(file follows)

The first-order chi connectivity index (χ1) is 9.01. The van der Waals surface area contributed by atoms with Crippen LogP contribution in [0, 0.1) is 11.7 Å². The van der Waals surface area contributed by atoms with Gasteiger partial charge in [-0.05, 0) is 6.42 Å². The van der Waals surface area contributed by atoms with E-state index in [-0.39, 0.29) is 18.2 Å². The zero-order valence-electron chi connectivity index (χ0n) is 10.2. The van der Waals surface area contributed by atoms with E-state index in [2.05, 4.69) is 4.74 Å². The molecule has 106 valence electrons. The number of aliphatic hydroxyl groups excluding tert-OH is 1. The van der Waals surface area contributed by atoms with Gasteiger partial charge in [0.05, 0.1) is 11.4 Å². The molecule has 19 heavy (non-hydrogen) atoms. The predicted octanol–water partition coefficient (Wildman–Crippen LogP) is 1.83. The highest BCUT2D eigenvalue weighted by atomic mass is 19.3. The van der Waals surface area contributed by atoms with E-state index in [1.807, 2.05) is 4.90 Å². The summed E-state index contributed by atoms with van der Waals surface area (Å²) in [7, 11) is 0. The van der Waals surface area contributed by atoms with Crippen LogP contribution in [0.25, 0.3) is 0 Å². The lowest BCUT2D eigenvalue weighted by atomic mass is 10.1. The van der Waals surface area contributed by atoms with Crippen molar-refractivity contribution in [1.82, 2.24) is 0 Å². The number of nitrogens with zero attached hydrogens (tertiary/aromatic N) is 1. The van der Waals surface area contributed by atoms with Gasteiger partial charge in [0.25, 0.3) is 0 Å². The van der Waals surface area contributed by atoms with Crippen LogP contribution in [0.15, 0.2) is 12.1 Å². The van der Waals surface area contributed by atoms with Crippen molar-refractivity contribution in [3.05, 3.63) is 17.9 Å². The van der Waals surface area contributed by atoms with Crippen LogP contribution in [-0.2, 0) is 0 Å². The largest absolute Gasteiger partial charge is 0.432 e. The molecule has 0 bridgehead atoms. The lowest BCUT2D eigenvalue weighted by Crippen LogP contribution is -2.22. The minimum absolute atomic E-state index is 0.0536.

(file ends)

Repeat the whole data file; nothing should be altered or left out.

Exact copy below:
The first-order chi connectivity index (χ1) is 9.01. The van der Waals surface area contributed by atoms with Crippen LogP contribution in [0, 0.1) is 11.7 Å². The van der Waals surface area contributed by atoms with Gasteiger partial charge in [-0.05, 0) is 6.42 Å². The van der Waals surface area contributed by atoms with E-state index in [-0.39, 0.29) is 18.2 Å². The zero-order valence-electron chi connectivity index (χ0n) is 10.2. The van der Waals surface area contributed by atoms with E-state index in [2.05, 4.69) is 4.74 Å². The molecule has 106 valence electrons. The number of aliphatic hydroxyl groups excluding tert-OH is 1. The van der Waals surface area contributed by atoms with Gasteiger partial charge in [0.05, 0.1) is 11.4 Å². The molecule has 19 heavy (non-hydrogen) atoms. The predicted octanol–water partition coefficient (Wildman–Crippen LogP) is 1.83. The highest BCUT2D eigenvalue weighted by atomic mass is 19.3. The van der Waals surface area contributed by atoms with E-state index in [1.807, 2.05) is 4.90 Å². The summed E-state index contributed by atoms with van der Waals surface area (Å²) in [7, 11) is 0. The van der Waals surface area contributed by atoms with Crippen LogP contribution in [0.25, 0.3) is 0 Å². The lowest BCUT2D eigenvalue weighted by atomic mass is 10.1. The van der Waals surface area contributed by atoms with Crippen molar-refractivity contribution in [1.82, 2.24) is 0 Å². The number of nitrogens with zero attached hydrogens (tertiary/aromatic N) is 1. The van der Waals surface area contributed by atoms with Gasteiger partial charge in [0.25, 0.3) is 0 Å². The van der Waals surface area contributed by atoms with Crippen LogP contribution in [0.15, 0.2) is 12.1 Å². The van der Waals surface area contributed by atoms with Crippen molar-refractivity contribution in [3.05, 3.63) is 17.9 Å². The van der Waals surface area contributed by atoms with Crippen LogP contribution in [-0.2, 0) is 0 Å². The largest absolute Gasteiger partial charge is 0.432 e. The molecule has 0 bridgehead atoms. The lowest BCUT2D eigenvalue weighted by Crippen LogP contribution is -2.22. The minimum absolute atomic E-state index is 0.0536.